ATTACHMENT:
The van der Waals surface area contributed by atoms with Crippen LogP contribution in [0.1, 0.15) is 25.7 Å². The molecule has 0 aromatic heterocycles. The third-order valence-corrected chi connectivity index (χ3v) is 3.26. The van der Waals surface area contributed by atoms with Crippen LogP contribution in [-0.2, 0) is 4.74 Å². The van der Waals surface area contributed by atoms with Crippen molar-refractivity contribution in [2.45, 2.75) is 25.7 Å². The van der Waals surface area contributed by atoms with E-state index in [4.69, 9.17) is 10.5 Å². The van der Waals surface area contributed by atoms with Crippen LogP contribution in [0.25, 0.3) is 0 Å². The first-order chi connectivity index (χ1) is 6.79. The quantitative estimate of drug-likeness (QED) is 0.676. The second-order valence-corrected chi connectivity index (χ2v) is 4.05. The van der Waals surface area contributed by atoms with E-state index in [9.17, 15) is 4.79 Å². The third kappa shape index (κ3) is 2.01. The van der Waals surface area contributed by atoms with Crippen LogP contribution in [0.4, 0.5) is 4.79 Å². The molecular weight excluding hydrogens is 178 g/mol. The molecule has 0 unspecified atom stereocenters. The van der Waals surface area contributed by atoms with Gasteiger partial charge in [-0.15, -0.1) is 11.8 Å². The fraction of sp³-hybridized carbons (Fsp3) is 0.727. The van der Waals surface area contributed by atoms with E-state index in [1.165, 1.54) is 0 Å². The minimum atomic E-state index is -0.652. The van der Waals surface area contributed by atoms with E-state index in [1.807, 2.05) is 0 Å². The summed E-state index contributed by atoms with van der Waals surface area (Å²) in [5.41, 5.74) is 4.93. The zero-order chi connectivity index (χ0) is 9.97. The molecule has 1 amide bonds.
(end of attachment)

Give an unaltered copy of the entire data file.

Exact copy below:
The van der Waals surface area contributed by atoms with Crippen LogP contribution in [0.1, 0.15) is 25.7 Å². The molecule has 0 aromatic heterocycles. The third-order valence-corrected chi connectivity index (χ3v) is 3.26. The van der Waals surface area contributed by atoms with Crippen LogP contribution in [-0.2, 0) is 4.74 Å². The van der Waals surface area contributed by atoms with Crippen molar-refractivity contribution in [2.45, 2.75) is 25.7 Å². The van der Waals surface area contributed by atoms with E-state index in [4.69, 9.17) is 10.5 Å². The van der Waals surface area contributed by atoms with Crippen LogP contribution in [0.25, 0.3) is 0 Å². The first-order chi connectivity index (χ1) is 6.79. The quantitative estimate of drug-likeness (QED) is 0.676. The second-order valence-corrected chi connectivity index (χ2v) is 4.05. The van der Waals surface area contributed by atoms with E-state index in [9.17, 15) is 4.79 Å². The third kappa shape index (κ3) is 2.01. The van der Waals surface area contributed by atoms with Crippen LogP contribution in [0.4, 0.5) is 4.79 Å². The molecular weight excluding hydrogens is 178 g/mol. The molecule has 0 unspecified atom stereocenters. The van der Waals surface area contributed by atoms with Gasteiger partial charge in [-0.15, -0.1) is 11.8 Å². The fraction of sp³-hybridized carbons (Fsp3) is 0.727. The van der Waals surface area contributed by atoms with E-state index in [1.165, 1.54) is 0 Å². The minimum atomic E-state index is -0.652. The van der Waals surface area contributed by atoms with E-state index in [1.807, 2.05) is 0 Å². The summed E-state index contributed by atoms with van der Waals surface area (Å²) in [5.41, 5.74) is 4.93. The zero-order chi connectivity index (χ0) is 9.97. The molecule has 1 amide bonds.